Looking to start a small business in Utah? You may need to obtain one or more state licenses or permits, or complete one or more kinds of state registration, as part of the start-up process. Here's a quick look at some of the main informational resources available and a few of the steps you may need to take.
The Business section of the state government's utah.gov website has links to a large amount of useful information for small businesses. This includes pages devoted to:
The site covers many other topics, as well.
The Utah Governor's Office of Economic Development (GOED), in conjunction with the U.S. Small Business Administration (SBA), also provides a great deal of helpful information for small businesses. The SBA has a district office in Salt Lake City.
The Utah Small Business Development Centers network (Utah SBDC) is another good resource. It's part of a national networks of SBDCs, and their website has information on getting free consulting, as well as finding money, markets, and mentors.
Not every Utah business needs a license. However, many types of business either can or must get one or more state licenses or permits which are issued by different state agencies. Almost anyone doing business in Utah must register with the state. You should use Utah's OneStop Business Registration for this purpose. Registration is primarily overseen by the Department of Commerce (DOC). However, the OneStop online system allows you to register simultaneously with all of the following state agencies:
Apart from state-issued licenses, many business licenses and permits are issued locally. All businesses are required to be licensed with the local municipality where they are doing business. However, each city and county can have unique requirements and procedures. Moreover, you generally will need local licenses in each place where your business operates. You can find more details by checking the website for the cities and counties where you'll be doing business. As examples, Salt Lake City and Utah County have websites providing information on local licensing. Some businesses may be exempt from local licensing requirements under state or federal law.
Beyond obtaining required licenses or permits, some legal forms of business, such as corporations and limited liability companies (LLCs), are required to file records with the state. More specifically, corporations, LLCs, and certain other types of business must file organizational documents with the DOC's Division of Corporations and Commercial Code (DCCC). You can find additional information by going to the Business Entities section of the DCCC website.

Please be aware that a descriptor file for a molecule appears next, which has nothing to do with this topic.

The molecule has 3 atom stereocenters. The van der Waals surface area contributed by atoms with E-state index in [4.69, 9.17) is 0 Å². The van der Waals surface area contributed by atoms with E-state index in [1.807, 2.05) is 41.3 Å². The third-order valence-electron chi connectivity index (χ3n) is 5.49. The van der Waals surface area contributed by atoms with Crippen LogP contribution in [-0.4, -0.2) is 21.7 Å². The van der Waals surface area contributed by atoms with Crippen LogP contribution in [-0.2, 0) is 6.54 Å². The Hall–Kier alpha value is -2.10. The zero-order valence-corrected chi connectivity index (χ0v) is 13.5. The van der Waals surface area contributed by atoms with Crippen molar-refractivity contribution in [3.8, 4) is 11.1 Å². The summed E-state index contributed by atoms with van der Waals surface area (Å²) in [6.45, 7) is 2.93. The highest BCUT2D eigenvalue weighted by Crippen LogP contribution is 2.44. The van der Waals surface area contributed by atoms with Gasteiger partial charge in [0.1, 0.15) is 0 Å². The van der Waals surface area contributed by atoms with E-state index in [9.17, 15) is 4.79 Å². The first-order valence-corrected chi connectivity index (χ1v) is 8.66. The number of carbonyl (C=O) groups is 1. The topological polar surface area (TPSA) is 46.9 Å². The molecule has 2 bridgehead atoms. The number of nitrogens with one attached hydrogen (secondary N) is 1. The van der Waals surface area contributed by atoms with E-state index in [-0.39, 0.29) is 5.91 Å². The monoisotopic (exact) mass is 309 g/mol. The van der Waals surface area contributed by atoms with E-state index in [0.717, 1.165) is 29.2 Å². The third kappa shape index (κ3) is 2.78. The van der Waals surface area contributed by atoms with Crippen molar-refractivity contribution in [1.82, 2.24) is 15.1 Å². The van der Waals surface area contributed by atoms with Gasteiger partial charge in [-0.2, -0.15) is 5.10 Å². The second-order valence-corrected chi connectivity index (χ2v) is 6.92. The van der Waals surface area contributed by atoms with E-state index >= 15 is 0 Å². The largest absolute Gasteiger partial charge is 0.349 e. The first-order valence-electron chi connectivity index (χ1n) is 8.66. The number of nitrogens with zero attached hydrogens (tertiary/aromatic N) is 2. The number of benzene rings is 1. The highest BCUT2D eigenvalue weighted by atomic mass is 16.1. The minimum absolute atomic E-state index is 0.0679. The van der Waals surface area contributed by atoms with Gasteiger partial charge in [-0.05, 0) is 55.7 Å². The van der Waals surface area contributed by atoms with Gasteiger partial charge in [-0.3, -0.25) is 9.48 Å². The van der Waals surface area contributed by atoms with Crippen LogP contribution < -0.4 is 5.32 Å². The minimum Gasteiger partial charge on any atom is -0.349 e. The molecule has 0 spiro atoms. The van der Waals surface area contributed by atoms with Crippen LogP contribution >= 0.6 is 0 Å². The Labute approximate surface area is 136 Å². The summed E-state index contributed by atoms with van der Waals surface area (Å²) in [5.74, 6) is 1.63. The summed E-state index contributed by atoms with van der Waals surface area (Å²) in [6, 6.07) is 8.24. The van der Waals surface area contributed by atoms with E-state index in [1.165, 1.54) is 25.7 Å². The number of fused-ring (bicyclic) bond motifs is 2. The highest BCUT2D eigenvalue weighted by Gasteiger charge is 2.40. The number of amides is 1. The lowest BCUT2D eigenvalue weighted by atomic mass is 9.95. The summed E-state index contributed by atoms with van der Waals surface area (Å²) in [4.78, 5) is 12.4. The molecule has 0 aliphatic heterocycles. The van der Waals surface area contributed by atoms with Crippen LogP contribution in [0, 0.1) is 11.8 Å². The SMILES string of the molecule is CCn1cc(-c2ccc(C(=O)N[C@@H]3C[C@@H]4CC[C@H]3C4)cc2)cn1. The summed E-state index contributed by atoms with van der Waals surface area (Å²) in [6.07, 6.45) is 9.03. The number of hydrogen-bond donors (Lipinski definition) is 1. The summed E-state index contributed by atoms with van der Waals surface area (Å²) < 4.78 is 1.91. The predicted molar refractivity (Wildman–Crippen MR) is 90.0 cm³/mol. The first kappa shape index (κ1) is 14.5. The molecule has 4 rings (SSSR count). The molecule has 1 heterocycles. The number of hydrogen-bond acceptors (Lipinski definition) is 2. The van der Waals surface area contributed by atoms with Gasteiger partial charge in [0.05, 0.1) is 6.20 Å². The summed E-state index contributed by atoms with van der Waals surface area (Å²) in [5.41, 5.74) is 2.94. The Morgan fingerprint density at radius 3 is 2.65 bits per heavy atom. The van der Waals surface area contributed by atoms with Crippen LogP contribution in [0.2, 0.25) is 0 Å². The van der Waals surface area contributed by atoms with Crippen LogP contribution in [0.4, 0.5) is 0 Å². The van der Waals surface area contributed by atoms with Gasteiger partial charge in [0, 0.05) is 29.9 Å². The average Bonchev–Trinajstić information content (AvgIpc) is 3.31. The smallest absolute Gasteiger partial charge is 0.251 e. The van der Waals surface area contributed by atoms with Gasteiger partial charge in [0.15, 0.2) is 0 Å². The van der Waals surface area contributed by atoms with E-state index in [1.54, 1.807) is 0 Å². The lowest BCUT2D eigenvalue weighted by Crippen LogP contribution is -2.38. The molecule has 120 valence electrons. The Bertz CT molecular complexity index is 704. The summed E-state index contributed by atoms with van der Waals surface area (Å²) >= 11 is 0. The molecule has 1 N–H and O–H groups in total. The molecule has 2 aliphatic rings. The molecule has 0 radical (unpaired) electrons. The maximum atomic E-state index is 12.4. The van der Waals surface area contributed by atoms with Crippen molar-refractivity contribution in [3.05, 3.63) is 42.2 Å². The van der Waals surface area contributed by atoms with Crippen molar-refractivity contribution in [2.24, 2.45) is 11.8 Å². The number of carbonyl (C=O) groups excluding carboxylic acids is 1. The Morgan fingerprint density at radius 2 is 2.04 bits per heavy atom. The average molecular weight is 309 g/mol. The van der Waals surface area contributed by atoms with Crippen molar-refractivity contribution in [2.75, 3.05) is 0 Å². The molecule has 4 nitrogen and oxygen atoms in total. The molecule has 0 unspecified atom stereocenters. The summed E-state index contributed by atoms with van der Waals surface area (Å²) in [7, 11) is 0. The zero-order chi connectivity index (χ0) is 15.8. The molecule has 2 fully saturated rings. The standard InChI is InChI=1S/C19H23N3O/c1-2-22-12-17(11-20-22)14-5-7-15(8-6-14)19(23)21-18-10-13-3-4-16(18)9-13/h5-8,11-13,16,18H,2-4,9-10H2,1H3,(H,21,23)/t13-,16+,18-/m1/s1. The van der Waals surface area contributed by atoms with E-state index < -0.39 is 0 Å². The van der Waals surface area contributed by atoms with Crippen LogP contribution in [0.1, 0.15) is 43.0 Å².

If you're a member of any one of many professions and occupations, you'll need to be licensed by the State of Utah. Utah's Division of Occupational and Professional Licensing (DOPL) is the umbrella agency for nearly all of the state's regulatory boards and commissions for licensed professions and occupations. The Select Profession/Occupation section of the DOPL website lists the professions and occupations DOPL handles. The list runs from Accountancy to Vocational Rehabilitation. By clicking on a listed item, you'll be taken to a website with detailed information for the state regulatory board for that profession or occupation.
Example: Zeke wants to work as a licensed professional land surveyor. He'll have to apply for the license through DOPL. He can get a copy of the license application, as well as other information about the licensure process, by clicking on the Land Surveying link on the DOPL website.
Many small businesses don't simply operate under the names of their owners. Instead, they operate under a business name. In addition, some businesses, such as corporations and LLCs, may originally register with the state under one name (sometimes called the registered name, actual name, or true name), but later choose to operate under another name. Depending on where you're doing business and how your business is structured, this alternative business name technically may be known as an assumed name, a fictitious name, a trade name, or a DBA (for "doing business as"). In Utah, businesses structured as, for example, corporations, LLCs, partnerships, and sole proprietorships, must file a form with the DCCC if they intend to operate under a DBA.
Example: Melinda originally organized her car repair business as a Utah corporation named Mel's SLC Garage, Inc. She now wants to operate under the name Great Salt Lake Foreign Auto Repair, Inc. Melinda must file a Business Name Registration / DBA Application, including the filing fee, with the DCCC.
There are separate legal definitions for trademarks, service marks, and trade names. However, speaking very generally, trademarks, service marks, and trade names are used to uniquely identify goods (products), services, or a business. This includes distinguishing a product, service, or business from potential competitors. Trademarks and service marks can be registered with the state. (This is distinct from federal registration.) You can find more information by going to the Trademark section of the DCCC website.
Example: Malik wants to sell his banana-cocoa candy drops under the name "Mal's Choco-Nana Sweet Drops." So—after checking to make sure the name isn't already in use—he files an Application for State Trademark or Service Mark Registration, including the filing fee, with the SOS.
This article covers only the very tip of the iceberg regarding small business licenses and registrations in Utah. You can find much more information in the many other articles in the Small Business section here on Nolo.com. Many of those articles are part of 50-state series—so you can get plenty of information that's specific to the State of Utah. You can also find expanded information in many Nolo books, such as Legal Guide for Starting & Running a Small Business, by Fred S. Steingold, and The Small Business Start-Up Kit, by Peri Pakroo.